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Black Farmer Livelihood Strategies to Mediate Financial and Emotional Stress
September 12 @ 1:00 pm - 2:00 pm EDT
Dr. Andrew R. Smolski – Postdoctoral Research Scholar
Dr. Michael D. Schulman – William Neal Reynolds Distinguished Professor
North Carolina State University, Department of Agricultural and Human Sciences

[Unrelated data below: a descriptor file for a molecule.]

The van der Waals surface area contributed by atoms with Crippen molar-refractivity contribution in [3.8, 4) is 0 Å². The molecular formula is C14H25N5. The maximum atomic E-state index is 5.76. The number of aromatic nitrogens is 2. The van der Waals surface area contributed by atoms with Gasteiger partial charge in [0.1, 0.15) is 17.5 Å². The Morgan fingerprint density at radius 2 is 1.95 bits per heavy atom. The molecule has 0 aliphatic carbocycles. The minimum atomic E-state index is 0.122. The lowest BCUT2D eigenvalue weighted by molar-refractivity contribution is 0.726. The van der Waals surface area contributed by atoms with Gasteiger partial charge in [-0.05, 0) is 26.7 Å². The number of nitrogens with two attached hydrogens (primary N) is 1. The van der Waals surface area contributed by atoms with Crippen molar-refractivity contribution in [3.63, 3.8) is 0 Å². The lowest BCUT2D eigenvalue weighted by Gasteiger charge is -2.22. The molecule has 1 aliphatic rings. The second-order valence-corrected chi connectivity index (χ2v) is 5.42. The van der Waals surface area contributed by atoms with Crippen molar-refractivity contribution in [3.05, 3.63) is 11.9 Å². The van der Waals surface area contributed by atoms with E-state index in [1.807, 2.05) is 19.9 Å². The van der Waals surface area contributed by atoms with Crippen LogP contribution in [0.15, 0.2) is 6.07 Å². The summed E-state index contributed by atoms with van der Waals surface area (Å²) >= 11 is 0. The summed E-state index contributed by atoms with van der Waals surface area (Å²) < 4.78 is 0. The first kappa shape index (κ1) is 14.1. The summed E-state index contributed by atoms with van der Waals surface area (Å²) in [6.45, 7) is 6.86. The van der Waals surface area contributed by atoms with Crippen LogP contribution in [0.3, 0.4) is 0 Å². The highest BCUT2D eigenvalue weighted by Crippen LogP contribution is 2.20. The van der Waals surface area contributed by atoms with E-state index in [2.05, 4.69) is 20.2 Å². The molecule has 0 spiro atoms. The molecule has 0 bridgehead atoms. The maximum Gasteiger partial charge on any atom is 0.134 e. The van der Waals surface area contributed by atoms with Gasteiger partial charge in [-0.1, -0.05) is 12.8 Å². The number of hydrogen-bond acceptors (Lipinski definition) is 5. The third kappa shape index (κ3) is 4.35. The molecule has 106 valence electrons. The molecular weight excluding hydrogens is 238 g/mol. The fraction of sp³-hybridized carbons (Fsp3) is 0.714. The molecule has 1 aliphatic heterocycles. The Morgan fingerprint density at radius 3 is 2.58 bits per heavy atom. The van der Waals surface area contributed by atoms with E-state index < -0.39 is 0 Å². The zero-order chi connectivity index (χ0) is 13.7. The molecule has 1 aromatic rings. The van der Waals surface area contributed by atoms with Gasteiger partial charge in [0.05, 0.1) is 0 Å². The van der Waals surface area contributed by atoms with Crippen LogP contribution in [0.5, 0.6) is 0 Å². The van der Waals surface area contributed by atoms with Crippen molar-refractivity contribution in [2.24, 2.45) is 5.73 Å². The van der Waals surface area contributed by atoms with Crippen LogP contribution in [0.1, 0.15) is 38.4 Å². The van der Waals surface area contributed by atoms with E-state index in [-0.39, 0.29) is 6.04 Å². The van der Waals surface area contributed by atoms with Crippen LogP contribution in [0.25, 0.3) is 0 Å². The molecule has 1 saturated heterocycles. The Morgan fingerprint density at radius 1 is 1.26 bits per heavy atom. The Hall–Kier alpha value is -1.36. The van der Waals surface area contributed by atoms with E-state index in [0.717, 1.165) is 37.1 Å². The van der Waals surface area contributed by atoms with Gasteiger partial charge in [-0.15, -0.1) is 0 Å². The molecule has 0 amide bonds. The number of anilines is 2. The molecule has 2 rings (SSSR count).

A tradition of rural sociological research highlights the assets and networks that support farmer strategies to address financial and emotional distress. Using data from open-ended interviews with a small set of black farmers in North Carolina, South Carolina, and Virginia, we investigate some of the factors that contribute to their sustainable livelihoods. We find from preliminary results that farmer informants rely on community-based farmer networks to navigate fiscal and mental health crises. These networks support farmers in understanding the challenges they confront as having structural and institutional causes, as well as providing solidarity bonds, access to training, and cooperative economic strategies. Thus, there is a role for collective action between farmers in developing alternative resources to maintain the farm and contest discriminatory practices. The data show that the benefits extend beyond the economic into the psychological as evidenced by narratives of reduced stress from joining together around issues pertinent to Black Farmers. This finding merits further exploration and consideration when developing programs to support farmers as they work to overcome contemporary financial and emotional challenges to sustaining the farm.
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